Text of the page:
This is simple. If you are announcing right now that Manchester United and Borussia Dortmund have agreed a fee for Jadon Sancho then you are not telling the truth. Perhaps it is old-fashioned to be irked by people not telling the truth to garner clicks, but surely there is a line that should not be crossed. There is undoubtedly exaggeration, there is undeniably obfuscation, but when did it become okay to say something has happened when it has not?
Manchester United have not agreed a fee for Jadon Sancho. The only reference to Sancho in a LIVE blog on the Evening Standard that claimed as such in its headline was to a Bleacher Report FOUR days ago in which he speculated that ‘perhaps we are looking at around £85 million, which converts to approximately €95 million, as the sort of figure that might make this deal possible’.
He said ‘perhaps’ and ‘sort of figure’ and he did not suggest for a second that a deal had been agreed. And yet in 2020 it is apparently okay to turn his educated half-guess into a LIVE headline.
We see you Sun…
‘UNITED LIVE 9am Man Utd transfer news LIVE: Sancho LATEST, Rice deal is ON, Chilwell, Mings and Skriniar updates’
The ‘Sancho LATEST’ on Tuesday morning is STILL what Dean Jones wrote on Friday.
‘Manchester United have reportedly agreed a £85million transfer fee with Dortmund to sign Jadon Sancho.
‘The England international is a long time Red Devils target, and the club were expecting to pay upwards of £100m to get their man.
‘But according to Bleacher Report, United have negotiated themselves a deal that remains under the club-record £89m spent on Paul Pogba.’
Seriously? Is it so hard to follow the links and read the actual bloody words?
Coulda Woulda Shoulda
While Ole Gunnar Solskjaer himself admitted that Manchester United did not deserve to beat an excellent Southampton, his greatest cheerleader is having none of it. Here’s Neil Custis in The Sun:
‘As manager Ole Gunnar Solskjaer predicted it could indeed all come down to their final game of the season away to Leicester.
‘But if they do just miss out this moment will haunt them.
‘They could have had this won convincingly.’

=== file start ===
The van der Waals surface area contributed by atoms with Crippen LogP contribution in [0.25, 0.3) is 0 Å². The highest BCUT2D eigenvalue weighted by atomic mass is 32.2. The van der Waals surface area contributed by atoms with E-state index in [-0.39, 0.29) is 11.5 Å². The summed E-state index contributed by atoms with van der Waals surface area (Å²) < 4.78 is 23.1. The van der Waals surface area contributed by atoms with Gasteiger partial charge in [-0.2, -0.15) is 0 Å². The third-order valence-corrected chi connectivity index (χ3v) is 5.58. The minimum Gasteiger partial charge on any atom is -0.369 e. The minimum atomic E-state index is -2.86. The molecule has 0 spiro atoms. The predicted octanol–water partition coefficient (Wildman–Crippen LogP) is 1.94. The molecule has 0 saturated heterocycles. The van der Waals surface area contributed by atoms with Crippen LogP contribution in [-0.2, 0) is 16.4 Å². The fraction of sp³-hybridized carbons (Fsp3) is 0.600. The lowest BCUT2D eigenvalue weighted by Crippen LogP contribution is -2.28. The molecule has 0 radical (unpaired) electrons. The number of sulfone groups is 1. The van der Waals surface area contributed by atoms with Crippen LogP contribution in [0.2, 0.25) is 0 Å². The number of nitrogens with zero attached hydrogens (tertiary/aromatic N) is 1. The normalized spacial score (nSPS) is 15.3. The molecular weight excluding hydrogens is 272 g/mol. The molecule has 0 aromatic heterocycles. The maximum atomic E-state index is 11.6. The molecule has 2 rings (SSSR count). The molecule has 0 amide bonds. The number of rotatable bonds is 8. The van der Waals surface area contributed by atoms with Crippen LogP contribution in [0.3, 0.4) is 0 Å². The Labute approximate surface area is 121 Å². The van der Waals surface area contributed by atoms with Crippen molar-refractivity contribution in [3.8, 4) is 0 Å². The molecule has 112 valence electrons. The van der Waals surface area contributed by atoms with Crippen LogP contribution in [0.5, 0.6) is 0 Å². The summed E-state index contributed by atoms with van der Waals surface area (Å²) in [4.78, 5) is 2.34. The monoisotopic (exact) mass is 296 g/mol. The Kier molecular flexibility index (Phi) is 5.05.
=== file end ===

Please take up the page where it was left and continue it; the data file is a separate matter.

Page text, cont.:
Southampton had more shots than Manchester United, more possession than Manchester United and a higher xG than Manchester United, but yes, United ‘could have had this won convincingly’.
‘For the first time in a while this team lost its concentration,’ made us laugh at least. Did he even see the Bournemouth game?
Year of the Pog
Mediawatch is surprised that Custis did not castigate Paul Pogba too harshly for his part in Southampton’s opener, but we cannot say the same for the Express and their match ratings:
‘Man Utd player ratings: One star gets 9 but Paul Pogba flops in 2-2 draw with Southampton’
‘Paul Pogba 5 (Fred 69): Made the mistake which led to Armstrong’s goal and nearly cost his side just minutes later when he gave it away again. Subbed with 20 minutes to go’
He literally played the pass which directly led to both Manchester United goals but 5/10 seems absolutely fair.
Nothing sums up the clash between newspaper and web journalism better than the Daily Mail awarding Harry Maguire 7/10 – only Anthony Martial rated higher – for his performance against Southampton, never once mentioning him in their match report, and then this being the actual top headline on the MailOnline football page at 11am on Tuesday:
‘This guy is the more expensive David Luiz with a bigger head’: Harry Maguire mocked for ‘marking Aaron Wan-Bissaka’ at the corner where Southampton snatched a late equaliser to dent Manchester United’s top-four hopes’
Best of luck to any Daily Mail journalists trying to interview Maguire in the coming weeks.
‘Sir Alex Ferguson suffers face mask gaffe as he attends first Man Utd game since lockdown’ – Daily Star.
Seriously, have some f***ing respect.
Line of the day
‘Leeds United are football’s equivalent of The Sex Pistols’ – Stan Collymore, Daily Mirror.
We have nothing to add.
What Martin Samuel of the Daily Mail finds interesting and what we find interesting are obviously poles apart…
‘Having embarked on a run of five straight defeats, failing to score in four of them – and with Manchester United up next – it would be interesting to hear Crystal Palace’s views now on relegation by points per game.’
Would it? We’re not sure it would.
‘Back when football was locked down, the six clubs at the bottom found no support for the idea relegation shouldn’t be decided by random mathematical calculation.’
Ha. Reducing the simple equation of PPG (which basically assumes that your record would continue for the rest of a curtailed season) to a ‘random mathematical calculation’ is really quite something.
‘Comfortable mid-table clubs like Palace, who had nothing to lose, were very bullish about the restart and relegation being part of it – even if the season could not be completed. Ultimately, a vote on the issue was never taken because the Premier League feared it would be too divisive.
‘Yet, with Covid-19 very much still with us, it would be negligent not to have a process in place to deal with any future curtailment. Would Palace – or Burnley, Sheffield United, Southampton, even Leicester – be bold enough to vote for PPG when it could now be their club that falls by simple arithmetic with the season incomplete? If put to the test before the next campaign, the vote might be rather different.’
Well it probably would be, yes. Because the circumstances would be entirely different. You would not decide a table on PPG after ten games, for instance. But with basically three-quarters of the season played, there was no doubt that was the only sensible option, as decided by pretty much every curtailed league in the world.
Palace losing a few games makes basically sod all difference; their PPG is still a great deal higher than your beloved West Ham, Martin.
Recommended reading of the day
Daniel Storey on Leicester City’s collapse
Jonathan Liew on Jordan Pickford
Recommended watching of the day